First time I heard Braff was about three years ago, and his style interested me very much. No very definite pattern, but good all round musicianship. This is what I think of as the swing idiom, and I do think it is a kind of jazz that may well come back – and quite soon. There has got to be a move in trends, a move away from The Twist (which is only rock ’n’ roll after all), and away from this Trad stuff. The Trad has reached its peak I think, and is bound to go downhill sooner or later. There is not enough musical value in it, is there? You take Acker’s record of Stranger On The Shore, or that thing Monty Sunshine did, they’re not trad, just ballads – clarinet ballads. I think there may be a shift to things like this, on this record. First-class jazz or swing, call it what you like, played in a most musicianly way by a bunch of guys who know what they are doing and like it that way. Braff incident­ally has a tremendous technique – those fast runs in there, finely controlled, with all his notes hit bang on the nose. That’s good trumpet playing. Nice piano there, reminded me a little of Fats. Did I ever tell you of that time in Brighton when Fats was playing the Hippodrome and my band was at Sherrys? After the show Fats came on over, and was persuaded to sit in for one number. We played Honeysuckle Rose and it lasted over an hour! The management of the Hippodrome heard what was going on (I think everyone in Brighton heard about it) and they fined poor old Waller £50 for breaking his con­tract. If it hadn’t been for his manager he’d have packed his bags and left for America on the next boat.

“M.H.R.” Johnny Hodges (Not So Dukish). H.M.V. CSD 1395
That’s the best record you’ve played today. All my old favourites banging away in brilliant form. Wonderful Roy Eldridge; recognised him from the very first note … a distinctive tone and style of his own. I think he was one of those who led the way from the swing era into this modern age. Remember when he used to play all that technical stuff? That was the kind of trumpet playing that fired others to move on. People such as Dizzy were undoubtedly inspired by Roy. It all came from Louis of course, but it is interesting to trace those changes of style and Roy was a real innovator. The other trumpet on that record was fine too, Ray Nance. His playing always reminds me of Bill Coleman. He doesn’t blow a lot of notes, but he blows them so cleanly with plenty of feel and spirit. That is really the music; there is every­thing there. It doesn’t change, doesn’t need to, for it’s just right. Hodges himself is so perfectly professional, always in the right place at the right time. He always knows what he has to do, and so he does it the easy way – the right way.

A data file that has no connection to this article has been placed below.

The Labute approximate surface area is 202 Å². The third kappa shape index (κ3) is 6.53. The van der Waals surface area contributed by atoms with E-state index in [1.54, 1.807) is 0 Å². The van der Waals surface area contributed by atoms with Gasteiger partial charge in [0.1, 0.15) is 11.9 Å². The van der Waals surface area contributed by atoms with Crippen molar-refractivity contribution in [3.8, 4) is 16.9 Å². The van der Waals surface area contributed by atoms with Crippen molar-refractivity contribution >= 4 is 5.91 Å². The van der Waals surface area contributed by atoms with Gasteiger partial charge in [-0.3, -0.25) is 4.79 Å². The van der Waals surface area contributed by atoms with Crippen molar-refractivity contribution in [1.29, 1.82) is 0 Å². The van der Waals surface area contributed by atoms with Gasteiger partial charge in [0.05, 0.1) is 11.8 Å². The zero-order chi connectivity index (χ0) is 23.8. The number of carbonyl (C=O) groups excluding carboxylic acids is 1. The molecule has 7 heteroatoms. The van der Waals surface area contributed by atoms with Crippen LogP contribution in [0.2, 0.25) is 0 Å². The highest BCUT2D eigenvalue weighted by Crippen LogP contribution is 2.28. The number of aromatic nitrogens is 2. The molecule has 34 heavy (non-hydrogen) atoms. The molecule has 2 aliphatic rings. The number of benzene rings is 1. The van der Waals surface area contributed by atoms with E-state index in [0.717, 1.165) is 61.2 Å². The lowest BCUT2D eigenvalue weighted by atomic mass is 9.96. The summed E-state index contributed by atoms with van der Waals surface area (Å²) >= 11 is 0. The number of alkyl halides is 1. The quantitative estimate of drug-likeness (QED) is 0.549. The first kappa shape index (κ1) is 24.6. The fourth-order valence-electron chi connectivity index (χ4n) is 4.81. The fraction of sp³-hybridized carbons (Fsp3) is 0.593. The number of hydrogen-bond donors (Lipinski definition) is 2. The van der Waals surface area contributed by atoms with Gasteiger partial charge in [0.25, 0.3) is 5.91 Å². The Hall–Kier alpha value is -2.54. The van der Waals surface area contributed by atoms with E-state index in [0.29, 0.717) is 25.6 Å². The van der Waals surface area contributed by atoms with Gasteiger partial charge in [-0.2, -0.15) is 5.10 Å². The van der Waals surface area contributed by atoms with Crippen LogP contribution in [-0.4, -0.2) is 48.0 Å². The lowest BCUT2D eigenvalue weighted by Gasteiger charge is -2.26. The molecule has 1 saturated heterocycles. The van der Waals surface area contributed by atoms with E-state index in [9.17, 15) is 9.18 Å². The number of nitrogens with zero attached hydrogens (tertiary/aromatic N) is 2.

‘Lucky they have bowler hats – the hats may help their music; on that showing nothing else can’

“Wrap Your Troubles In Dreams”. Dick Charlesworth & The City Gents. H.M.V. CLP 1495
Well, I knew that was British even before I saw the sleeve. Awful! I reckon you must have picked the worse damn record you have in the house. I was surprised when I saw it was Dick Charlesworth, for I thought they were a little more professional than that, but it was just terrible! If that sells, well, I can’t see much hope for any of us. It is that kind of thing that drives people out of the business. That plodding rhythm like a ghost stalking round an empty house – plonk, plonk, plonk. Actually, I know he’s a good banjo player, but that was so uninspired. How can a band play like that today? Two years ago, one didn’t expect much, but the standard has improved in those two years and Charlesworth shouldn’t play as badly as that. The mistakes the trumpet player made – the record company shouldn’t have put the record out at all. And that awful vocal! She just sings the words without any semblance of phrasing or jazz styling at all. Lucky they have bowler hats – the hats may help their music; on that showing nothing else can.

“The Meetin'”. Oliver Nelson Sextet (Screamin’ The Blues). Esquire 32-148
That’s a refreshing modern sound after that trad stuff – the contrast was wonderful. It’s not too far out, being rather the equivalent of what I’d call modern-swing style. That far-out stuff has caused more people to put their heads in gas ovens than anything else I know. When trad becomes monotonous (and it does) one just gets bored, but when that modern gear gets monotonous it really tears the nerves apart. These modern­ists are technically first class, but playing so much in the minor, as they do, is apt to make them sound morbid and depressed. That kind of waltz tempo there was attractive – not original, Brubeck started it with his Take Five, but it is pleasing when not overdone. I have several records by Miles Davis, which I bought to listen to, but I daren’t play them at home. My missus calls it gas-oven music. One of the troubles of much of this modern jazz is that it goes on much too long, and the musicians haven’t all that to say. Keep it short and it can be attractive in small doses. I had the first modern band in the country, two years before anyone else, and I used to drive myself mad trying to blow that stuff. It was in the old bebop era, and I had Phil Seamen, Lennie Bush, Roy Plummer, Johnny Rodgers (alto), and Kenny Graham. I used to listen to those old bop records and we used to churn it out, but it wasn’t any use. I got so nervy I used to go to bed every night with a headache. Terrible, man – I cut it out.